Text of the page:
|Latest news | Subscribe|
New Air Cleaning Device Cuts Salmonella in Poultry HousesBy Sharon Durham
February 23, 2000
A new electrostatic air cleaning system reduced airborne Salmonella by 94 percent in a commercial hatchery in Georgia recently, according to Agricultural Research Service scientists who developed the system.
Once its incorporated into commercial poultry operations, the system promises to improve food safety by reducing Salmonella in hatching cabinets--a primary source of Salmonella contamination for broiler chickens. Strong air currents can spread Salmonella from a single infected chick to all of the chicks in a hatching cabinet.
The new system, developed by ARS scientist Bailey W. Mitchell at the Southeast Poultry Research Laboratory in Athens, Ga., captures dust that harbors hitchhiking organisms such as Salmonella. Dust is electrostatically charged and captured on special plates that are automatically washed clean at prescribed intervals. The system has been tested in hatching cabinets of two large poultry integrators as well as in experimental caged layer rooms.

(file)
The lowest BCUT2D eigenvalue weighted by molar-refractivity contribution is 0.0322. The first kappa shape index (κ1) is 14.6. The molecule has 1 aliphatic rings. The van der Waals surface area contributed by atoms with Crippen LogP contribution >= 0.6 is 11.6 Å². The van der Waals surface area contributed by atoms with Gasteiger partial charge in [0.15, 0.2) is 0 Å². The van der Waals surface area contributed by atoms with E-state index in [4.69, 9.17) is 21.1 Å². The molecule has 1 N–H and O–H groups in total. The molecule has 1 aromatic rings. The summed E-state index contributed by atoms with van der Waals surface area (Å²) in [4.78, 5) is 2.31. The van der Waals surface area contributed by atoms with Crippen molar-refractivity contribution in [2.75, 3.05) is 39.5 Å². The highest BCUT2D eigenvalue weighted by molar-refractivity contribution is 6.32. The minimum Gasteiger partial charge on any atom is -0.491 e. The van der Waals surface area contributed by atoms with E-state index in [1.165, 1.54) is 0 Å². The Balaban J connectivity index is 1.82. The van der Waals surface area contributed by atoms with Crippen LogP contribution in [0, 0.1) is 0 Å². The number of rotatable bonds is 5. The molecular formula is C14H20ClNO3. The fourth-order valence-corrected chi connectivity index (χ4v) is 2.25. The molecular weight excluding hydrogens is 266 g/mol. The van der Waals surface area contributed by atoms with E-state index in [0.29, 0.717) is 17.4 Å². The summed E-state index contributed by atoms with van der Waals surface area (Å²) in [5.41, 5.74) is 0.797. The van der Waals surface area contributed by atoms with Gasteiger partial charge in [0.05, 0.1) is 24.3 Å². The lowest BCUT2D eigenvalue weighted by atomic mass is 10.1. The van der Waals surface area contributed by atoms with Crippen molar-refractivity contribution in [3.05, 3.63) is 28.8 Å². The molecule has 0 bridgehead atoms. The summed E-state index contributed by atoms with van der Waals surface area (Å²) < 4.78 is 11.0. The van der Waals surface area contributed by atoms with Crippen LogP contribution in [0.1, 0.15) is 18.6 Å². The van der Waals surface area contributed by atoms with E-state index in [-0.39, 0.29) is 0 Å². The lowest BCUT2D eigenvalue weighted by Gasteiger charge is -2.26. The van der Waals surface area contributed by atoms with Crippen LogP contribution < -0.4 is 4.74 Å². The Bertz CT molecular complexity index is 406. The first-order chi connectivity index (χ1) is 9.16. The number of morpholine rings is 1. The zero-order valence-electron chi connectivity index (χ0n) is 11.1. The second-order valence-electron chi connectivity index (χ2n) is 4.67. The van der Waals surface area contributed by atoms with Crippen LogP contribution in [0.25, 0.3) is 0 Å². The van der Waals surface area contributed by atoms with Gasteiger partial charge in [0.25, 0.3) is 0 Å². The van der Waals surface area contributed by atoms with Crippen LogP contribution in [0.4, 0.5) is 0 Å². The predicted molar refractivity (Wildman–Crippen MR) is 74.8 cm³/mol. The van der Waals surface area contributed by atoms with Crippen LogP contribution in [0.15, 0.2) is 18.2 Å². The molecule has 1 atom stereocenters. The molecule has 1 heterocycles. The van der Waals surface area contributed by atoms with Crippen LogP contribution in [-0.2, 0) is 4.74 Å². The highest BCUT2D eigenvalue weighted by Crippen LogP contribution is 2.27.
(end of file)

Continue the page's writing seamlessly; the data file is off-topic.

Results of the most recent commercial experiments showed an average reduction of 77 percent in dust levels and 94 percent less enterobacteriaceae (commonly encountered bacteria such as Salmonella and E. coli that frequently cause disease) than a cabinet treated with hydrogen peroxide disinfectant. The system has also been shown to reduce airborne Salmonella enteritidis in a caged layer room by 95 percent and to have a strong killing effect on Salmonella at close range.
Researchers applied for a patent in July 1998, and two companies have licensed the technology. A commercial version of the system, called Clean Chick, has been developed by BioIon, a newly formed company in Watkinsville, Ga., and it is being distributed by Surepip, Inc., of Dallas, Ga.
Major poultry companies around the world, including the United States, Mexico, South America, Japan, Korea, Israel and Holland, also have expressed interest in the system as a food safety intervention approach.